Let us look at the creation and maintenance of Net Working Capital with the help of Operating Cycle of a Company.

Starting the cycle,
Step 1: Creditors extend goods on credit by $1000, NWC = 0.
Liabilities Side: Accounts Payables created by $1000
Asset Side: Inventory of Goods Created by $1000

Step 2: Inventories worth $500 sold to Accounts Receivables 20% margin for $600, NWC = +100.

Liabilities Side: Accounts Payables created by $1000
Asset Side: Inventory of Goods Created by $500 ($1000-$500)
Asset Side: Accounts Receivable created by $600

Step 3: Accounts Receivables paid Cash $400, NWC = +100.

Liabilities Side: Accounts Payables created by $1000
Asset Side: Inventory of Goods stands at $500
Asset Side: Accounts Receivable Reduced to $200 ($600 – $400)
Buy Try Buttons Show Buyer Purchase DecisionAsset Side: Cash created by $400

Step 4: Accounts Payable are paid $300. NWC = +100.
Liabilities Side: Accounts Payables reduced to $700 ($1000-$300)
Asset Side: Inventory of Goods Created by $500
Asset Side: Accounts Receivable Reduced to $200
Asset Side: Cash reduced by $100 ($400-$300)

We noticed that if the same cycle carries on, with every new cycle, the current assets will keep on increasing because of the addition of margin while transferring the goods from accounts payable to accounts receivable. Therefore, in a normal situation, working capital will not go negative. It will always remain positive.

For working capital to go negative current assets must go below the current liabilities.

Situation for Negative Working Capital

Abnormal Loss in Inventory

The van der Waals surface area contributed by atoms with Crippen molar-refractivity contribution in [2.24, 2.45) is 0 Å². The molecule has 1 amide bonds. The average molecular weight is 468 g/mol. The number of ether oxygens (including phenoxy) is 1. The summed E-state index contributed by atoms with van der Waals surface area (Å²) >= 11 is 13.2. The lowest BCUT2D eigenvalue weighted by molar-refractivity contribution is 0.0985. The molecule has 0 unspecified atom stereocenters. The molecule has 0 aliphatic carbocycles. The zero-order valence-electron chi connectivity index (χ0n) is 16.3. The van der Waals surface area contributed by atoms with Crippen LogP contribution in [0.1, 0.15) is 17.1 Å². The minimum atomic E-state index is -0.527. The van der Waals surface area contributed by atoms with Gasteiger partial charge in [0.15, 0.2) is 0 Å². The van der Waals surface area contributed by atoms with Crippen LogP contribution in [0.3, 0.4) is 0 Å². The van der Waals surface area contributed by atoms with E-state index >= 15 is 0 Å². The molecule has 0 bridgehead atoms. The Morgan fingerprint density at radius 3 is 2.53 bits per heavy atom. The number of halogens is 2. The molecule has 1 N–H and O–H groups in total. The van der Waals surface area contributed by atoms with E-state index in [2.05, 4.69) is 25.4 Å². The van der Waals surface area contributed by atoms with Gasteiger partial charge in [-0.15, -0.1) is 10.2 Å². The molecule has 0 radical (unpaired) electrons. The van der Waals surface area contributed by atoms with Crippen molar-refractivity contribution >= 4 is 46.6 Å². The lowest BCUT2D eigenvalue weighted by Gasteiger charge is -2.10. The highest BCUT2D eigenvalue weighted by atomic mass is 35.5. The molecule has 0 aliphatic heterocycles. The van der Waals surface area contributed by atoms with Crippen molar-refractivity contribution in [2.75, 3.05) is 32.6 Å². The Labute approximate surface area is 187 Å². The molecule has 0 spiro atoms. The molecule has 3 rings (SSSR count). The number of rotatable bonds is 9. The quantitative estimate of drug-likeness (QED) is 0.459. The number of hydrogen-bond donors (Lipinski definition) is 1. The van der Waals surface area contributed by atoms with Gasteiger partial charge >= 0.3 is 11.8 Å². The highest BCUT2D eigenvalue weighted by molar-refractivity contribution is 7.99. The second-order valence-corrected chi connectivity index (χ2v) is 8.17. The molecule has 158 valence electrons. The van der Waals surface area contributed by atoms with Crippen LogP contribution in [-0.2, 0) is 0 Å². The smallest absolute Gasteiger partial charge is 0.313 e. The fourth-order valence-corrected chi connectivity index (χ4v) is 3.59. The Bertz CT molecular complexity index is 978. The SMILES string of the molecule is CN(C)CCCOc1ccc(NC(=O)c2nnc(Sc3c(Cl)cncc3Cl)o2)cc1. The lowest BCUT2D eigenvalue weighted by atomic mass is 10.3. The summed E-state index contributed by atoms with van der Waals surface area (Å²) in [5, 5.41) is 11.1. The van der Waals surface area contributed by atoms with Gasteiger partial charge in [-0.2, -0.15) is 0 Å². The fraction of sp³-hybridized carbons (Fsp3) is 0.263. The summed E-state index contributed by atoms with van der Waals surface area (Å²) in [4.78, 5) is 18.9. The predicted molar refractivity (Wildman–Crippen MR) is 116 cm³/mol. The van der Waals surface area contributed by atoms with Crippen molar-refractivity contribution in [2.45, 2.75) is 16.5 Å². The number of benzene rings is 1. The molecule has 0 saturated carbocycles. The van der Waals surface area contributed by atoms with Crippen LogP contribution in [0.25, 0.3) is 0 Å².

If there is a loss in inventory due to wastage of material, fire in the store, theft, etc or any such reason which will diminish the value of inventory in the balance sheet will result in negative working capital. If the goods are lying in store for long and company is not able to sell, the value will deteriorate.

Bad Debts

If a company faces a lot of bad debts, it can lead to NeWC. It may be because of bad selection of customers, credit extension to customers with bad credit records, excessively aggressive selling approach etc.

Goods Sold at Loss Consistently

We saw above that the value of current assets is more than current liabilities due to margins added in between and if we are selling at a negative margin, it will take current assets below the current liabilities.

Cash Used for Investing in Fixed Assets

If the normal operating cycle continues for long, a company becomes cash rich. Above all, if the credit period allowed by accounts payable i.e. 30 days is more than the period it takes to complete the remaining cycle (Inventory >> Accounts Receivables >> Cash), the company will become super cash rich.

Another far end example could be taking goods on credit of 30 days and selling them in cash within 10 days will create such a situation. This cash is partly utilized by such companies to invest in their fixed assets or long-term investments. This will make their working capital negative but still a smooth operating cycle.

Is Negative Working Capital Good or Bad?

Now, we are in a position to comment on whether negative working capital is good or bad. The answer is obvious that it will depend upon the reason due to which it is going negative. If the reason for NWC going negative is abnormal inventory loss or high level of bad debts or consistently selling goods at loss. Yes, the negative working capital is a bad sign and company has all the probabilities of facing financial distress or even bankruptcy. If the reason is an investment of extra available cash in Fixed Assets or Long Term Investments without disturbing the operating cycle of the company, the negative working capital is a sign of efficient management. Such situations appear for giant companies having muscle power of bulk demand and who can command credit terms with the suppliers. Also, companies having cash sales but credit purchase are able to create such a situation. 

Last updated on : August 31st, 2017
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About The Author

Sanjay Bulaki Borad
Sanjay Bulaki Borad

Sanjay Borad is the founder & CEO of training100.ru. He is passionate about keeping and making things simple and easy. Running this blog since 2009 and trying to explain "Financial Management Concepts in Layman's Terms".


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